(a) a pump adapted to receive a feed mixture and pressurize the feed mixture to a pressure above the critical pressure for water, the feed mixture comprising a wastewater sludge;
(b) a heat exchanger arrangement connected to receive the pressurized feed mixture from the pump in a heat exchange relationship with at least one heat exchange fluid;
(c) a heater connected to receive the feed mixture from the heat exchanger arrangement through a first reaction conduit;
(d) oxidant injection means for introducing an oxidant into the feed mixture at least at a point after the feed mixture has exchanged heat with the heat exchange fluid in the heat exchanger arrangement and before the heater; and
(e) a supercritical water oxidation reactor connected to receive a partially reacted mixture from the heater through a second reaction conduit, the partially reacted mixture comprising partially oxidized feed mixture, the supercritical water oxidation reactor for maintaining the partially reacted mixture at a supercritical temperature and supercritical pressure for a time sufficient to oxidize substantially all organic material within the partially reacted mixture and produce a supercritical effluent.
2. The apparatus of claim 1 wherein the heat exchange fluid includes an effluent from the supercritical water oxidation reactor, and further comprising:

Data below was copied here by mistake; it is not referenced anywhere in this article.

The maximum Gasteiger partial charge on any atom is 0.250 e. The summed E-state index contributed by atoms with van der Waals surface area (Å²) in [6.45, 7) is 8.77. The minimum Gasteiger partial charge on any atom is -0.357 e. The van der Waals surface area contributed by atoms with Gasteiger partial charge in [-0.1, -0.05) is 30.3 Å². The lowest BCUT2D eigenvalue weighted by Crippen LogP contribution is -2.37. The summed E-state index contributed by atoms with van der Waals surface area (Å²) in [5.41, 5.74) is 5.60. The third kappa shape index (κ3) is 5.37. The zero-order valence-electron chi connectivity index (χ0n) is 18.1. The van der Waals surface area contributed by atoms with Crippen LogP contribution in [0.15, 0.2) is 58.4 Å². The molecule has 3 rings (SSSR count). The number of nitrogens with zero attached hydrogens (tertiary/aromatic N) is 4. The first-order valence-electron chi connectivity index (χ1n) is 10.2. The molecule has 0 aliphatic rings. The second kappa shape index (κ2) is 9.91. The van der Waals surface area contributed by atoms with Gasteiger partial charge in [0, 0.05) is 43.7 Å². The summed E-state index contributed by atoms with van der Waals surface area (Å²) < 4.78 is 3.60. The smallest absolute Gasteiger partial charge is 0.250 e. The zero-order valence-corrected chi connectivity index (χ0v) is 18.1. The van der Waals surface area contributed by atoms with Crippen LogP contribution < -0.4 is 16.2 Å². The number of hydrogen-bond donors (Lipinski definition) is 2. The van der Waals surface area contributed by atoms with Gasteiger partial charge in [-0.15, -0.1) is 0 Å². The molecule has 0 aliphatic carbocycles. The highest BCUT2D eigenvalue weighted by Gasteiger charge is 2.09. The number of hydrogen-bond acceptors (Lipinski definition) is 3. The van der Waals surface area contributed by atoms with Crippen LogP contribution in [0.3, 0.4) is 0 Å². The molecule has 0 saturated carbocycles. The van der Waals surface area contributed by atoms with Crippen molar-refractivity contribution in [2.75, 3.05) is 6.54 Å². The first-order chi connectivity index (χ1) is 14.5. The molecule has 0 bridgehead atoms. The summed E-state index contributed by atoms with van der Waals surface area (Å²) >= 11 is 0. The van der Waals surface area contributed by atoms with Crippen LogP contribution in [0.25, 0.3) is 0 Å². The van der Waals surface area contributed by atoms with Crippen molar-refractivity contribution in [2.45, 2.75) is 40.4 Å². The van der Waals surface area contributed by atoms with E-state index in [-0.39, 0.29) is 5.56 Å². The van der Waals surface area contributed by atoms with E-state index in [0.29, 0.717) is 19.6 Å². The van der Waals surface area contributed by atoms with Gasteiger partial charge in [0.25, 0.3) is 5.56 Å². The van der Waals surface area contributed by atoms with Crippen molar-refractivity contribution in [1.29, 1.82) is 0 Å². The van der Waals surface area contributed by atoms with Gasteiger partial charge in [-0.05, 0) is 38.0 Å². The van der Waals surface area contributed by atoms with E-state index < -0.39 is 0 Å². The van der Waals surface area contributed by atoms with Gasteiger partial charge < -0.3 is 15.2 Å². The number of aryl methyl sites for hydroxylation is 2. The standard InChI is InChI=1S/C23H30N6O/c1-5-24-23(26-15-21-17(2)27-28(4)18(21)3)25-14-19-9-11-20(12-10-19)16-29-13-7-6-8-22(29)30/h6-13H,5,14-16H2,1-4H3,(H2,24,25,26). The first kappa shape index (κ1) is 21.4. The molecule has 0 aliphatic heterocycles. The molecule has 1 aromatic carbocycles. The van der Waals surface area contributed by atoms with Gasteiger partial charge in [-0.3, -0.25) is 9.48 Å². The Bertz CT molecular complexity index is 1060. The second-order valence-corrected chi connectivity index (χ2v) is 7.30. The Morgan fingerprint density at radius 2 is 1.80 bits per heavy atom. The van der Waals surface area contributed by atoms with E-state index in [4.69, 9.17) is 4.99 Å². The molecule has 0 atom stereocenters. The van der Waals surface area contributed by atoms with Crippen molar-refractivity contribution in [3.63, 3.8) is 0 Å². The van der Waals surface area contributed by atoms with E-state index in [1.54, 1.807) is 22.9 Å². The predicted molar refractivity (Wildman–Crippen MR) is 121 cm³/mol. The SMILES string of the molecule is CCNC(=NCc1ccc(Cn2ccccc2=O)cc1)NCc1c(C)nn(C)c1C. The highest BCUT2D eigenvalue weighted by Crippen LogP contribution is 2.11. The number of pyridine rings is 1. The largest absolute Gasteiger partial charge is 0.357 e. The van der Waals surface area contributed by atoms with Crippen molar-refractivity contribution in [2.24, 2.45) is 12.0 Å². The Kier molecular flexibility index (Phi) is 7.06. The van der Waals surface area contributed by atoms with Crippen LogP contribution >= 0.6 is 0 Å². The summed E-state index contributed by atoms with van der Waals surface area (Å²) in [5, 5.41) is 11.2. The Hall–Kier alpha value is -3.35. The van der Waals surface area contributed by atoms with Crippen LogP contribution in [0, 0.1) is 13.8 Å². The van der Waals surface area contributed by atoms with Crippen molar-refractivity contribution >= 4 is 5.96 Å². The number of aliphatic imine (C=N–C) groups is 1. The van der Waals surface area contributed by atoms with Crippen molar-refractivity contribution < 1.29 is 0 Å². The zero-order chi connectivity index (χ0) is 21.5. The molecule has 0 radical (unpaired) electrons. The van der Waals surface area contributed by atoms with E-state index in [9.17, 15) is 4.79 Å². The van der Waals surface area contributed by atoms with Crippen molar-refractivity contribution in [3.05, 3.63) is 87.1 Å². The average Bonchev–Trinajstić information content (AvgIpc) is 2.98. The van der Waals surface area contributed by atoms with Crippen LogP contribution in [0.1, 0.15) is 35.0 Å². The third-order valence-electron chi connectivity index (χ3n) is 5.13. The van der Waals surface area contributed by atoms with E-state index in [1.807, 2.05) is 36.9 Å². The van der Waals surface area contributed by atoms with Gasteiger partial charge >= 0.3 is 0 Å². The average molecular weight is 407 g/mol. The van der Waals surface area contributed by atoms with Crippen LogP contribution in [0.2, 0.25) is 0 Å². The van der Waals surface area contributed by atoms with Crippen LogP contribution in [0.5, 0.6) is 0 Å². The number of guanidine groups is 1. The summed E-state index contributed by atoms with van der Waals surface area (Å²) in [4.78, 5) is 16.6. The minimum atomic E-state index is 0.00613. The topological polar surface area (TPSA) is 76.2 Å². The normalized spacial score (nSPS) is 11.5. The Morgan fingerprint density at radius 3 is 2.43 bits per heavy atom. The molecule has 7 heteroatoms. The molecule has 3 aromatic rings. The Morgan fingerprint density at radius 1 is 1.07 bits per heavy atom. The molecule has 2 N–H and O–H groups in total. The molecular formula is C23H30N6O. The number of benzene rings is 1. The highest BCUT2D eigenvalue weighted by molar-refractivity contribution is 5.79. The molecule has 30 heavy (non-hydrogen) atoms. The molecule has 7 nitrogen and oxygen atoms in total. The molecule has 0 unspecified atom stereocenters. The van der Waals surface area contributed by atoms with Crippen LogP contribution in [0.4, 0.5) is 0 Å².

(a) a solids separator for receiving the effluent from the heat exchanger arrangement at supercritical conditions and for separating a solids laden effluent from a clean fluid effluent, the solids laden effluent comprising solids in a fluid;
(b) clean effluent pressure reduction means for receiving the clean fluid effluent and reducing the pressure of said effluent to produce a process steam; and
(c) pressure let down means for reducing the pressure of the solids laden effluent to substantially atmospheric conditions to produce an off gas and water containing inorganic material.
3. The apparatus of claim 2 further comprising:
(a) sludge conditioning means for applying heat from the process steam to thicken the sludge.
4. The apparatus of claim 2 further comprising:
(a) a steam turbine adapted to produce mechanical energy from the process steam and a low pressure turbine exhaust.